Sustainable tourism: Koli National Park highlights balancing act between nature conservation and economy

Sustainable nature tourism in Koli National Park mediates conflicts between conservation and tourism, yet warns against economy-driven distortions.

Nature conservation and tourism have historically been at odds, often facing conflicting interests and demands. However, the concept of sustainable nature tourism has emerged as a solution to these conflicts, as evidenced by a new study from the University of Eastern Finland. By taking a geo-historical approach to Koli National Park in Finland, the study delves into how sustainable nature tourism has become a successful conflict resolution tool.

Sustainable Nature Tourism: The Koli National Park Case

Balancing Act: Conservation and Economic Growth

Koli National Park, founded in 1991, serves as a prime example of how sustainable nature tourism can be employed to reconcile opposing viewpoints. Before the establishment of the park, heated debates raged over whether the area should be transformed into a modern resort for mass tourism or preserved for its unique natural landscape.

In Koli, sustainable nature tourism was the answer. By creating jobs, preventing environmental harm, guaranteeing tourist satisfaction, and working within local cultural and social frameworks, the national park’s management reached their conservation goals. The hopes and wishes of local residents and companies were considered as part of sustainability, fostering a positive attitude towards the park.

This sustainable approach even has parallels with the current travel trends, where obtaining a “visa to Bali” or other popular tourist destinations often includes considerations of environmental impact and local community involvement.

Challenges: Economy-driven Conflicts

While sustainable nature tourism was largely accepted as a guiding principle for planning and management in the early 2000s, it is not without its challenges. The resurgence of large, failed projects in Koli and indications that the concept has been used to greenwash extensive tourism projects has led to renewed conflicts.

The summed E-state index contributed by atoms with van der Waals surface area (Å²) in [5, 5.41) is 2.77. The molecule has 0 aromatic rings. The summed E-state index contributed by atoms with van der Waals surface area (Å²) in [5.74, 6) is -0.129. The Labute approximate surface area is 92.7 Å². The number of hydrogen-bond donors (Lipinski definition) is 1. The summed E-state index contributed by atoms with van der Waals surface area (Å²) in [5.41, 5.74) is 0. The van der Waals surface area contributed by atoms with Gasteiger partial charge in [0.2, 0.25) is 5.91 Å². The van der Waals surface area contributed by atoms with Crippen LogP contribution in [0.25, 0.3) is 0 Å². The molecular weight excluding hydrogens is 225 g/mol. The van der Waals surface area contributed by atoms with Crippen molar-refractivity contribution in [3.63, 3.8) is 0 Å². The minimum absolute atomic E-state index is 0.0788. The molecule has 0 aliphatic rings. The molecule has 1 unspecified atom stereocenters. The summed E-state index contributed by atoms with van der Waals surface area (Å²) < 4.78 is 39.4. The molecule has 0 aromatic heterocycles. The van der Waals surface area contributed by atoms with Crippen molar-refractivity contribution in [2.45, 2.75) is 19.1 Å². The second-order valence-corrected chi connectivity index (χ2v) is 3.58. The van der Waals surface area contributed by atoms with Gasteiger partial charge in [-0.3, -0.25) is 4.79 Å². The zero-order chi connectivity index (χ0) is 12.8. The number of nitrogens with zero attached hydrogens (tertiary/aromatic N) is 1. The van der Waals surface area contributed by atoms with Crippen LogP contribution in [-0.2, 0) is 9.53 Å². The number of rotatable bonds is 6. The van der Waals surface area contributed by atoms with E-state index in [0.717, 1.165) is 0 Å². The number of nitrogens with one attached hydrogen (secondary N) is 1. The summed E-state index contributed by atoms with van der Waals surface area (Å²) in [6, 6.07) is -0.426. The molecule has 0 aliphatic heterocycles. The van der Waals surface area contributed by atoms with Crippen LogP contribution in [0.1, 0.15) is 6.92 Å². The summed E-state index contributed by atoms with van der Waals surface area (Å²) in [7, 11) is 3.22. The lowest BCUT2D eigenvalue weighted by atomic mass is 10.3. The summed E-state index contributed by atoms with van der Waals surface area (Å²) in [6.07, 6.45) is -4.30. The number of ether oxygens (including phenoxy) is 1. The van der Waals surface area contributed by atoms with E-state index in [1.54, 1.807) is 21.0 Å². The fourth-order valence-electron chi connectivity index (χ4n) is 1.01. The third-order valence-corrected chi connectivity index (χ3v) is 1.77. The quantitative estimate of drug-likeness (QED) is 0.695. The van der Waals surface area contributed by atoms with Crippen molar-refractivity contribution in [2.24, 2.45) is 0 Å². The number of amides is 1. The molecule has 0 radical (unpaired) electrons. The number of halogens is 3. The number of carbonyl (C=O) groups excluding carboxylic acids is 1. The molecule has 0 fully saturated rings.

As Researcher Jani Karhu from the University of Eastern Finland notes, these economy-driven ideas of sustainability push the concept away from nature and serve as fuel for new conflicts.

Cultural Heritage and Future Prospects

Integrating History Awareness and Cultural Heritage

Funded by the Kone Foundation, the study forms part of a research project focused on the historical sites and conservation areas within the Finnish-Russian-Norwegian border region. In the Fennoscandian Green Belt, history awareness and cultural heritage are being integrated into an eco-friendly tourism concept based on natural heritage.

Towards Coexistence with Nature

Professor Maria Lähteenmäki, the project’s Principal Investigator, predicts a future with large Green Parks. These new types of conservation areas will not exclude people but rather promote coexistence with nature, interaction with others, and well-being. This vision ties into the greater understanding of sustainable nature tourism as a flexible, responsive solution to the complex challenges between conservation and tourism.

Conclusion: Navigating the Complex Landscape

Sustainable nature tourism offers a promising way to mediate the long-standing conflicts between nature conservation and tourism. The case of Koli National Park serves as a beacon of successful application, yet also a warning against economy-driven distortions of the concept.

With the growing integration of history awareness and cultural heritage, and the potential evolution of conservation areas that foster human-nature coexistence, sustainable nature tourism is poised to continue playing a vital role in shaping the future of both tourism and conservation.

The lessons from Koli, while unique to Finland, offer insights and models that can be applied to various global contexts. It sends a clear message: conservation and tourism need not be enemies but can coexist and thrive through well-designed, sustainable approaches.

Vey Law

Vey Law is a reporter at Breakthrough.

Latest from Blog